Reader Supported News is the Publication of Origin for this work. Permission to republish is freely granted with credit and a link back to Reader Supported News.

 

Comments   

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+42 # Walter J Smith 2013-03-23 07:23
It should have been obvious thirty five years ago when the vocal celebration of anti-politics, anti-public life, anti-government , anti-civil society as THE path to prosperity began to emerge, it should have been obvious then, and at every point since then where we have heard this same political message it should have been obvious: celebrating anti-social behavior without ceasing is THE path to uncivilized behavior.

But, hey, we got game to watch, right?
 
 
+28 # Glen 2013-03-23 09:41
It is much more complicated than this, Walter J Smith. Most is social issues and loss of genuine child rearing practices. As a society dies, the most obvious symptom is the loss of attention to children. Child abuse and neglect has been growing for decades, regardless of what the government might be involved with. The population is too big and too diverse to maintain consistent social practices, and let's not forget mass marketing, insisting we all stay young, good looking, and stupid. Oh, and that athletes are the new/ancient gods.
 
 
+11 # wwway 2013-03-24 07:48
Walter J Smith and Glen are both right in my opinion but it goes much deeper for much longer than "decades." We're looking at centuries of social and legal traditions designed to abuse women and children. For example, one of our founding fathers, Alexander Hamilton was declared illigitimate. His father legally declared Alexander illigitimate so that his children by his mistress could be lititimate. Until Rov v. Wade women were not persons under the law.
This explains why there's such a push to overturn Roe, why ERA never got enough support to be ratified, and why state and federal legislative proposals and accomplishments have undermind equality for women and children under the law.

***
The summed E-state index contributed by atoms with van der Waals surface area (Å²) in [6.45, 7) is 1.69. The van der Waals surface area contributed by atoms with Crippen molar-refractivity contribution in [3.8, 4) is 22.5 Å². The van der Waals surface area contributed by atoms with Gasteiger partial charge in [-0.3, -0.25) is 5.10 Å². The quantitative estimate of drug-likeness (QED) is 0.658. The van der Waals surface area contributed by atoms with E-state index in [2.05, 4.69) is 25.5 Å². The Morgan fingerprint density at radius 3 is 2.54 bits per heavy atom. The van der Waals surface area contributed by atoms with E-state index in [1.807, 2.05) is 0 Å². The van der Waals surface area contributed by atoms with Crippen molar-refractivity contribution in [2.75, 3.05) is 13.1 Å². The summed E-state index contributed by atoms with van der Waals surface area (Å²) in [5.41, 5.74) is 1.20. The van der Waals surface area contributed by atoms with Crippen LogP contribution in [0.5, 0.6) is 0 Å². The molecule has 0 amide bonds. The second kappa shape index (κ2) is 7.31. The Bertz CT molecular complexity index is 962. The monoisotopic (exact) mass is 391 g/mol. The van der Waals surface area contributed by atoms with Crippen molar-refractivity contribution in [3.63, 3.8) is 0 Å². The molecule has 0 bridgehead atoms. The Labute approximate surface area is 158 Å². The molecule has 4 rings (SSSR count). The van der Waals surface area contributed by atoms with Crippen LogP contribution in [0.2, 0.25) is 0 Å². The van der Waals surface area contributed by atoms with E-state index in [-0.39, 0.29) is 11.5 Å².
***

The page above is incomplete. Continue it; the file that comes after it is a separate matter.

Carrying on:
+4 # Glen 2013-03-24 13:47
Right, wwway. By decades, I was referring to the most obvious and immediate issues with children in the U.S. Past years, much of this was covered up. As I say, it is very complicated. Social issues and violence always are.

Once again it is necessary to promote local community involvement to coordinate better social communication and decent behavior. Men must also involve themselves more in that effort. Laws and the federal government cannot determine social and medical behavior - perhaps I should say SHOULD not. Local communities in the past handled many behavioral and medical issues that the federal government eventually took over. Gotta get back to basics when possible. The rest of society will no doubt succumb to chaos.
 
 
+9 # rosaleee 2013-03-24 19:33
Excuse me, but none of this behavior is new. It just hasn't been in the public eye before.

Ask any woman in her 50s, 60s and 70s.
 
 
+9 # rosaleee 2013-03-24 19:44
35 years ago, hmmm? I wonder how you came up with 1978 as the date of the start of the decline of civilization.